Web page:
The largest Muji store has a bulk buy/pay-by-weight (量り売り hakariuri) section! Located in the Ariake Garden shopping complex the pay-by-weight section is on the first floor. There are a few different pantry items available including dried fruit, nuts, unique varieties of rice and coffee beans. Here’s a quick break down of how it works:
- Take one of the paper bags provided and fill it with the product you’d like — 1 product per bag
- Write the product number on the paper bag
- Take your bag(s) to the label printer, put the bag on the scale and enter the item number
- The machine with calculate the price and it’ll print out a label
- Stick the label on the bag, and bring it with you to the counter outside to pay
Unfortunately they don’t allow you to use your own containers, but paper bags are provided for free.
More information about what this Muji store has to offer can be found here.
This brand of cleaning and laundry products maybe familiar to some, but did you know that many of their branches have refill stations? While not all Ecostore products are available at the refill stations, you can get everything you need from laundry liquid to body wash. Bring a bottle (doesn’t have to be Ecostore brand) and the staff will take care of the rest, just let them know what you’d like and how much.
For the full list of locations where you can find Ecostore refill stations head here.
So this isn’t a shop exactly, but this multilingual community is dedicated to making eco-friendly lifestyles easier for people in Japan by spreading information and resources. Their crowd sourced eco-map is a holy grail tier list of shops and businesses that fit into the sustainability space — you can filter by shop type or sustainability criteria. They also run eco shop-alongs in different Tokyo neighborhoods most months.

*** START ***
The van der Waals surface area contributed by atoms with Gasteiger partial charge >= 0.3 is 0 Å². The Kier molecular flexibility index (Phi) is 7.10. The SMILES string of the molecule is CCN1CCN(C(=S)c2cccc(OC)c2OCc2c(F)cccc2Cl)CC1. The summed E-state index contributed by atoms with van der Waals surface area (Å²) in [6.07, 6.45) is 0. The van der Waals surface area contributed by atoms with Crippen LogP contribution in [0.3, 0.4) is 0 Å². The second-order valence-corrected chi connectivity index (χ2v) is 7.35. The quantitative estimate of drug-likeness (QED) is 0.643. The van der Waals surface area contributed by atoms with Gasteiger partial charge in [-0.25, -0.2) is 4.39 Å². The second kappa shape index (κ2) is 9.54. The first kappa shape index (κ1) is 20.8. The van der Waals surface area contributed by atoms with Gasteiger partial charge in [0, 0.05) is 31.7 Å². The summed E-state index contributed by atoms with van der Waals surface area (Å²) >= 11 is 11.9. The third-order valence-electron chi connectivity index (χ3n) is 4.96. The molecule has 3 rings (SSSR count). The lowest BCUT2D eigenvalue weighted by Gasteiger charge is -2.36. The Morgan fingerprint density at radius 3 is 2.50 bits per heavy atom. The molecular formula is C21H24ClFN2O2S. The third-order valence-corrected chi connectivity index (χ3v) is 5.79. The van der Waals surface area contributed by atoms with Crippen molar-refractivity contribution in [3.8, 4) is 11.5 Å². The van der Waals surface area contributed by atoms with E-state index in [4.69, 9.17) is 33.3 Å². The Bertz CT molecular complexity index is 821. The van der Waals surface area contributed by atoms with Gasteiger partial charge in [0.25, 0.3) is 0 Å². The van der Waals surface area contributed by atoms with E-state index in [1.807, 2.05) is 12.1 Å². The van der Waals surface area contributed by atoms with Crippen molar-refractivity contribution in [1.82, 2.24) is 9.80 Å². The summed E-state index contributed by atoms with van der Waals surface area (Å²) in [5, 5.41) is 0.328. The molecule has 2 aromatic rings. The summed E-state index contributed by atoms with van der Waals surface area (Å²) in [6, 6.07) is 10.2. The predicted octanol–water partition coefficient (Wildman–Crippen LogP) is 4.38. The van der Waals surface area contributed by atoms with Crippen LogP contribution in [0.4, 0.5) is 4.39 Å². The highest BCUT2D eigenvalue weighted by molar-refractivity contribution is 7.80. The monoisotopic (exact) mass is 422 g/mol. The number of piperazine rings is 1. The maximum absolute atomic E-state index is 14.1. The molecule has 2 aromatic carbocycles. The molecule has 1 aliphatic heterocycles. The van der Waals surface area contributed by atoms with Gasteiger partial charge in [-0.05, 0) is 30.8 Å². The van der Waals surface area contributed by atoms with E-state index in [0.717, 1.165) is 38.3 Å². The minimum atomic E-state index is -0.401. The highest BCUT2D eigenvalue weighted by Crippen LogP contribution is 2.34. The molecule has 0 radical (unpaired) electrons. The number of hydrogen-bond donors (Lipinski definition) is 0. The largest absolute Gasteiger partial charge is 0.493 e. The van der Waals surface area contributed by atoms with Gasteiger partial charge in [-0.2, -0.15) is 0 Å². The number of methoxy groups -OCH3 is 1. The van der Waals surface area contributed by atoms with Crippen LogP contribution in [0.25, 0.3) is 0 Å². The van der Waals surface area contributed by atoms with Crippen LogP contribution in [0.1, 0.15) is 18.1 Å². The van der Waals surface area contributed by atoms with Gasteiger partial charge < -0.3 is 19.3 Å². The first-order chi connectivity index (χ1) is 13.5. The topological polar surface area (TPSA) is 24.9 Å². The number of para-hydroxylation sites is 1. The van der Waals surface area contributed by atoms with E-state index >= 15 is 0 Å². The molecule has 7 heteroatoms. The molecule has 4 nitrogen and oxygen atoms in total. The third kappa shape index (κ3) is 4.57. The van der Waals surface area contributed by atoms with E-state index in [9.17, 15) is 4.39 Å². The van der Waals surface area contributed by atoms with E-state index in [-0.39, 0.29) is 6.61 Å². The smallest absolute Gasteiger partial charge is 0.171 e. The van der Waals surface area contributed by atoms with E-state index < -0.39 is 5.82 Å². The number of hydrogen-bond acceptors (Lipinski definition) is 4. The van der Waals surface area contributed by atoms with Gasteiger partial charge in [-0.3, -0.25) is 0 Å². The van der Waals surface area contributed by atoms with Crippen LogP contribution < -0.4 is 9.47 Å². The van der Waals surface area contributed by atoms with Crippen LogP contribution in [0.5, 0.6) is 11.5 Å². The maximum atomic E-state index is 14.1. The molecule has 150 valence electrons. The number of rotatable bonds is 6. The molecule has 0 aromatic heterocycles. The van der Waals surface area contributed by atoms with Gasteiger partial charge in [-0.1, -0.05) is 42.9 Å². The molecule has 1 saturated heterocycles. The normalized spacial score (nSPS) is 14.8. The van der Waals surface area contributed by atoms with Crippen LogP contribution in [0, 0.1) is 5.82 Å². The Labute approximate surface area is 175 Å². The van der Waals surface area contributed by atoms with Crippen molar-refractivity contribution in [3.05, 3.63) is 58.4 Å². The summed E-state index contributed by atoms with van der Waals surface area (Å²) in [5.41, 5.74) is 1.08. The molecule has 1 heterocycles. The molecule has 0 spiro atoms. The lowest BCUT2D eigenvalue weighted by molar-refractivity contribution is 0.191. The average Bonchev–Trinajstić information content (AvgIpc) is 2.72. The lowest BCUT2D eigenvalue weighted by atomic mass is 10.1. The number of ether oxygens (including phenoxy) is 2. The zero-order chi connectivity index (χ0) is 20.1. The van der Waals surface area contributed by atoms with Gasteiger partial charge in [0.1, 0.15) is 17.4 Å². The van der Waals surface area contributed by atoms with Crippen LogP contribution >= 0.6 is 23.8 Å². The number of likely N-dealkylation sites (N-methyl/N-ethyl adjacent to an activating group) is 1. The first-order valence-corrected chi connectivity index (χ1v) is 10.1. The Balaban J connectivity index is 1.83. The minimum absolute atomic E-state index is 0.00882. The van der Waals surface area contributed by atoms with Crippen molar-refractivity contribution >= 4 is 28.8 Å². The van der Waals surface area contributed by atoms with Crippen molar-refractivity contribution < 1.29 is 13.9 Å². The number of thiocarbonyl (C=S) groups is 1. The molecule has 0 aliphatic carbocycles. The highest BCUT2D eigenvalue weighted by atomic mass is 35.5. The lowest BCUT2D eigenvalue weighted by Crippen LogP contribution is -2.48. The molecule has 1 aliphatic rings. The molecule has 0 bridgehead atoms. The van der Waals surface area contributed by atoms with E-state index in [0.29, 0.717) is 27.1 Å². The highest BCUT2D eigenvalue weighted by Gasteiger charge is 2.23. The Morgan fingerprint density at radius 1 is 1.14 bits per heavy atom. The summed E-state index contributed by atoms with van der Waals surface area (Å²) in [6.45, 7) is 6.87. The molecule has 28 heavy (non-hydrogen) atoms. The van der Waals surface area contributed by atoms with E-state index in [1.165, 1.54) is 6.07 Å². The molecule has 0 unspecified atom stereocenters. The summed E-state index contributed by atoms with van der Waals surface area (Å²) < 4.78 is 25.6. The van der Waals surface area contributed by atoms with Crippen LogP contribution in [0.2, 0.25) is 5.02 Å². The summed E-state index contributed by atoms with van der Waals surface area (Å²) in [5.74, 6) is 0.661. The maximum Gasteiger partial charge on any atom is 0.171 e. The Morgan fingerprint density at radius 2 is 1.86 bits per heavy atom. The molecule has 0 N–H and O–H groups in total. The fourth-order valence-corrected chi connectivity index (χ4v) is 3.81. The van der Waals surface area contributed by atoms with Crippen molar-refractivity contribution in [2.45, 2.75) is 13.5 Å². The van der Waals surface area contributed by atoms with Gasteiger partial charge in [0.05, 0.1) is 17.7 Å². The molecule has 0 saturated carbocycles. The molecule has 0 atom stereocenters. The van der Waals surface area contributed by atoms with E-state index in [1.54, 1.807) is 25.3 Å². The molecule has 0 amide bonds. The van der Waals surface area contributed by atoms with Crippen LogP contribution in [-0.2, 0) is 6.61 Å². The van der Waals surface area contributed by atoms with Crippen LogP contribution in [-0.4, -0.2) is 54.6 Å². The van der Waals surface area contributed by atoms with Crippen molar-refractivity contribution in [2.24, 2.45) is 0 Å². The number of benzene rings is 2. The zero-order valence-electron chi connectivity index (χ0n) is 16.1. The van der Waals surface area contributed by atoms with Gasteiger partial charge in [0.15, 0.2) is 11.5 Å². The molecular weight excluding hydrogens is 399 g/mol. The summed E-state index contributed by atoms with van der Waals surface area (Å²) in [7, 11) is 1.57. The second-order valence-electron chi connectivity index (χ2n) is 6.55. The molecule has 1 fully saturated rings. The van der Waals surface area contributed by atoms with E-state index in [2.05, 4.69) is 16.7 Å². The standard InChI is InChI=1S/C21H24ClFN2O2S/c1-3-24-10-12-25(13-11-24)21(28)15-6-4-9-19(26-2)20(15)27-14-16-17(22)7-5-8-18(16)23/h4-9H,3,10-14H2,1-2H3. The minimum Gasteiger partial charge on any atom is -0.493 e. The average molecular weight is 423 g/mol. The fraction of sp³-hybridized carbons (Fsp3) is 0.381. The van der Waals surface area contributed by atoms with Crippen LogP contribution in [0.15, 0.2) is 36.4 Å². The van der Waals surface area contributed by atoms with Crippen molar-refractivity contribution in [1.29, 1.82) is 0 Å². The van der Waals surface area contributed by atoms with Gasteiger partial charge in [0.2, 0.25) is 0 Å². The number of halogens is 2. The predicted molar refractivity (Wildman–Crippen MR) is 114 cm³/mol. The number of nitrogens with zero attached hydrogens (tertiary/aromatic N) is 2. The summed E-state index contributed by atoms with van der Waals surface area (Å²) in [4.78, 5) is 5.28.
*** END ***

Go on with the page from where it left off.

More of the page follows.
Ekolokal even have their own vegan cafe, Slow ecolab, where they have delicious food (seriously, the cookies are to die for), host events like swap meets, and even have a small pay-by-weight corner. If you want to buy some dried chickpeas or kidney beans bring a container (the Ekolokal team recommend these foldable ones) and talk to the staff at the counter.
Zero waste tip from Ekolokal: Small local shops are often open to zero waste shopping, especially those that sell bread, rice and tofu — don’t be afraid to ask!
Some final tips
If you’re interested in making a transition to a zero waste lifestyle, you might have come across products like bamboo toothbrushes and beeswax wraps. While they definitely are better for the environment, remember only buy what you need! So if you have a whole packet of plastic toothbrushes, use them up first, then restock with bamboo ones. Where do you get these products though? Ethical Conveni (located in Aoyama) and Minimal Living Tokyo (online) are good places to start.
Another zero waste tip is to shop secondhand or swap items, instead of buying new. Recycle shops and fleamarkets are great places to start. Also keep your eye out for swap meet events by Sustainable Living Tokyo and ‘Responsible’ markets run by Impact Hub.
Finally, remember that zero waste isn’t all or nothing. A common saying in the zero waste community is that it’s better for lots of people to do zero waste imperfectly, than for 1 person to do it perfectly.